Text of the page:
Stephen Hunter writes great fiction


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natedog
March 24, 2003, 06:35 PM
I would highly reccomend books by Stephen Hunter, especially "Time to Hunt", "Point of Impact", and "Hot Springs".

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Unisaw
March 24, 2003, 06:56 PM
I have read all of his books and liked all of them. It's nice to read an author who gets the gun stuff right.

Jason Demond
March 24, 2003, 07:03 PM
I have read all his books, and I can't wait for the next.:)

Standing Wolf
March 24, 2003, 08:12 PM
He's a pretty good writer most of the time, but I thought Pale Horse Coming was a dud. It was an interesting dud, to be sure, but a dud.

dfariswheel
March 24, 2003, 08:14 PM
From an older post:

The Master Sniper--a WWII fanatic German sniper on a secret mission at the war's end, armed with the "Vampir" sight.

The Second Saladin--An Arab infiltrates the US/Mexican border to attack America. So-so.

A Tapestry of Spy's--A Spanish Civil war spy story. So-so.

The Day Before Midnight--A take-over of an impregnable missile site, a key, an impervious multi-ton block of titanium, a kidnapped master metal cutting expert, and two Vietnam era tunnel experts; one an American tunnel-rat, the other a Viet Cong woman.

Point of Impact-- Retired Marine sniper Bob Lee Swagger is framed for attempting to assassinate the President. The plotter's mistake.....failing make SURE Swagger is DEAD.
Be sure to catch the Safety Deposit Box "hook" at the end.

Black Light..Bob Lee goes home to Arkansas to find out just how it was his hero State Trooper father came to die in a corn field with two punks. There were only three guns at the site, a .357, a 44 Special, and a rare .38 Super. So how come Earl died with a 110 grain .30 bullet in his heart?
Somebody doesn't want him to find out...BIG mistake.

Time To Hunt--The Russian sniper responsible for wounding Bob Lee and killing his Vietnam spotter comes after Swagger years later. Two statements to remember...."Daddy's Home" and "Front Toward Enemy".

Dirty White boys--Three escaped Oklahoma convicts go on a murderous crime spree, and the State Trooper who pursues them.

Hot Springs...1940's Hot Springs Arkansas, the gambling capital of America. Earl Swagger, retired Marine Medal of Honor winner decides to clean up the town. The town doesn't want to be cleaned up. Swagger takes out the trash.

Pale Horse Coming--Earl Swagger is asked to look into odd events at a notorious Southern Prison farm.
People don't like him sticking his nose into their business and do something about it.
As is common with the Swagger family, they sorely regret not making SURE he's DEAD.
Earl goes back to "settle up", taking along the most famous and deadly American gunmen in history. Among them, a young, baby-faced Medal of Honor winning Army vet-turned actor, who just happens to have brought something called a "MP-44" home.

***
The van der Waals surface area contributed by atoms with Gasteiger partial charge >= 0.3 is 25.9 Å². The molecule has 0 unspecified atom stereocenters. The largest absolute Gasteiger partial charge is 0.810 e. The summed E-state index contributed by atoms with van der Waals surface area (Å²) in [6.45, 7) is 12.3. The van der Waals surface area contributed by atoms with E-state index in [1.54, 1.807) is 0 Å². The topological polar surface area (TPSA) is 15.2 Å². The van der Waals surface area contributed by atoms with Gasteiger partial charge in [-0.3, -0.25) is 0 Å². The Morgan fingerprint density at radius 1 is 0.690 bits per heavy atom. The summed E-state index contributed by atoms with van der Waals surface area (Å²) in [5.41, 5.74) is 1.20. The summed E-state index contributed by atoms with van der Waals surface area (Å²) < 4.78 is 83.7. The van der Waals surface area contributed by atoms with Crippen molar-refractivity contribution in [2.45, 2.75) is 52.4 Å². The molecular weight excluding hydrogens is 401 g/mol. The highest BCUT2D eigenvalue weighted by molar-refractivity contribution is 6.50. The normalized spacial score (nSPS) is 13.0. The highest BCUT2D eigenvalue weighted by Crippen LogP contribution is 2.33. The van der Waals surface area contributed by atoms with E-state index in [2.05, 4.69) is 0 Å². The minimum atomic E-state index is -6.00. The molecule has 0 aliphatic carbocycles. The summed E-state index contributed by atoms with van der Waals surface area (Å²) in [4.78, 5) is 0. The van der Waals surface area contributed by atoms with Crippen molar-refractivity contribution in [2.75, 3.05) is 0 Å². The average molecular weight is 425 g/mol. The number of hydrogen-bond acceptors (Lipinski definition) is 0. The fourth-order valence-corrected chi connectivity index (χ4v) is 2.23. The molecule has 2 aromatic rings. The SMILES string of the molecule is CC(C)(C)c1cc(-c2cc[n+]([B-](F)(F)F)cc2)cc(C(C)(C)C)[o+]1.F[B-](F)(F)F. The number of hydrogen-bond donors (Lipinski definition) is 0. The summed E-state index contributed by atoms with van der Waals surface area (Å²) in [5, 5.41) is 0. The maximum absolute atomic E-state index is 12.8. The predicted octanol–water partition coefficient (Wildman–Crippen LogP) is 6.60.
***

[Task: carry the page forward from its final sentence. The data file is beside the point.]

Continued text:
KP95DAO
March 24, 2003, 08:46 PM
dfariswheel,

While you described the plot, the heart of the story dealt with the demons in his father's life. These drove his father and thereby had an impact on what Earl became. It is amazing what people will do while running to or from their personal demons.

I like his books because of the few technical mistakes and his use of those same technical details which most would not understand or appreciate. The firing pin in the Rem 700 for instance. And he is able to weave a story that is also personally compelling.

Joe Gunns
March 24, 2003, 09:12 PM
I purdee love it when I can get ahold of one or more of Stephen Hunter's titles, they usually sell as soon as I post the listing, particularly Point of Impact and the other Bob the Nailer stories. I don't handle much fiction, but of the various thriller, shooter, and mystery writers Hunter consistently sells the best for me.

Hunter has adopted the L'amour trick of creating a fictional family and taking them through the years. Sorta like a hard-edged version of the Sacketts, without the moralizing.

Stevie-Ray
March 24, 2003, 09:38 PM
Read all but The Second Saladin, and Tapestry of Spies. Enjoyed them all. The Master Sniper was definitely the least of his stories though. My biggest problem with Hunter's stories is the substitution of fictitious names with those of the famous, i.e. Carl Hitchcock for Carlos Hathcock. This is almost laughable in his latest entry. But this is small potatoes in an otherwise fine and very entertaining book.

Bruce in West Oz
March 24, 2003, 11:02 PM
"Point of Impact" was very enjoyable.

Can I suggest you also beg, borrow, buy or steal a copy of "Holding the Zero" by Gerald Seymour. A Pommy book, but a good read -- especially in the light of what's currently happening in Iraq.

Synopsis:
Champion target shooter (civilian) is drawn to Iraq and to a sniper-to-sniper confrontation between himself and an Iraqi master sniper. From memory (I don't have the book here at work), the good guy uses an AWM in .338 Lapua Magnum.

http://www.waffenhq.de/infanterie/awm-05.jpg

Bruce

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